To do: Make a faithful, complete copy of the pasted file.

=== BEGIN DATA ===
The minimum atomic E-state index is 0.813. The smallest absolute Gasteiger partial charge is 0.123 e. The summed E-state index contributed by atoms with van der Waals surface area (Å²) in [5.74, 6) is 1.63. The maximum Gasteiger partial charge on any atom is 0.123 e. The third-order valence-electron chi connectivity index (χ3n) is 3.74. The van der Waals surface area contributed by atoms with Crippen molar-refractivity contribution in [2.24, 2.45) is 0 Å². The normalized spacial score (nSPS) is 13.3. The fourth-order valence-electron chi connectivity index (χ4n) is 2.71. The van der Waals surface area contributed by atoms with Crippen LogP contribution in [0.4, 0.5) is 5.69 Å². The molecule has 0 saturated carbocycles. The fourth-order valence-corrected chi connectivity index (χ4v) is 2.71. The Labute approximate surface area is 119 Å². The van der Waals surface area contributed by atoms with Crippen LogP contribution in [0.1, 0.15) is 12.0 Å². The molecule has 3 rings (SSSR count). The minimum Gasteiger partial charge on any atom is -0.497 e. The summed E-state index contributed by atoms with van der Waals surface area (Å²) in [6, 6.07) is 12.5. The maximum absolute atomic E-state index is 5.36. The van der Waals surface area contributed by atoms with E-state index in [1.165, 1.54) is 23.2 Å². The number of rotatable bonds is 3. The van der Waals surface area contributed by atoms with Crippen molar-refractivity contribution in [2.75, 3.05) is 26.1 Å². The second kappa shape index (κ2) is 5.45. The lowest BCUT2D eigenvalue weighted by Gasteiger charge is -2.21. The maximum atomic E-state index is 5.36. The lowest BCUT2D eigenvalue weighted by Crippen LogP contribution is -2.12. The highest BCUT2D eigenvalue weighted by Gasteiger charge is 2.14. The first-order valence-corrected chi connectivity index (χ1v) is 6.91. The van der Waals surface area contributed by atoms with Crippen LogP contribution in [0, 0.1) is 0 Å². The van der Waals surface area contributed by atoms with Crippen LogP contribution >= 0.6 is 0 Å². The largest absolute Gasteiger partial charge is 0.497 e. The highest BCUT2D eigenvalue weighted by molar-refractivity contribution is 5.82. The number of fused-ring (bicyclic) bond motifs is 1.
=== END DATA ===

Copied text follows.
The minimum atomic E-state index is 0.813. The smallest absolute Gasteiger partial charge is 0.123 e. The summed E-state index contributed by atoms with van der Waals surface area (Å²) in [5.74, 6) is 1.63. The maximum Gasteiger partial charge on any atom is 0.123 e. The third-order valence-electron chi connectivity index (χ3n) is 3.74. The van der Waals surface area contributed by atoms with Crippen molar-refractivity contribution in [2.24, 2.45) is 0 Å². The normalized spacial score (nSPS) is 13.3. The fourth-order valence-electron chi connectivity index (χ4n) is 2.71. The van der Waals surface area contributed by atoms with Crippen LogP contribution in [0.4, 0.5) is 5.69 Å². The molecule has 0 saturated carbocycles. The fourth-order valence-corrected chi connectivity index (χ4v) is 2.71. The Labute approximate surface area is 119 Å². The van der Waals surface area contributed by atoms with Crippen LogP contribution in [0.1, 0.15) is 12.0 Å². The molecule has 3 rings (SSSR count). The minimum Gasteiger partial charge on any atom is -0.497 e. The summed E-state index contributed by atoms with van der Waals surface area (Å²) in [6, 6.07) is 12.5. The maximum absolute atomic E-state index is 5.36. The van der Waals surface area contributed by atoms with E-state index in [1.165, 1.54) is 23.2 Å². The number of rotatable bonds is 3. The van der Waals surface area contributed by atoms with Crippen molar-refractivity contribution in [2.75, 3.05) is 26.1 Å². The second kappa shape index (κ2) is 5.45. The lowest BCUT2D eigenvalue weighted by Gasteiger charge is -2.21. The maximum atomic E-state index is 5.36. The lowest BCUT2D eigenvalue weighted by Crippen LogP contribution is -2.12. The highest BCUT2D eigenvalue weighted by Gasteiger charge is 2.14. The first-order valence-corrected chi connectivity index (χ1v) is 6.91. The van der Waals surface area contributed by atoms with Crippen LogP contribution in [0, 0.1) is 0 Å². The van der Waals surface area contributed by atoms with Crippen LogP contribution >= 0.6 is 0 Å². The largest absolute Gasteiger partial charge is 0.497 e. The highest BCUT2D eigenvalue weighted by molar-refractivity contribution is 5.82. The number of fused-ring (bicyclic) bond motifs is 1.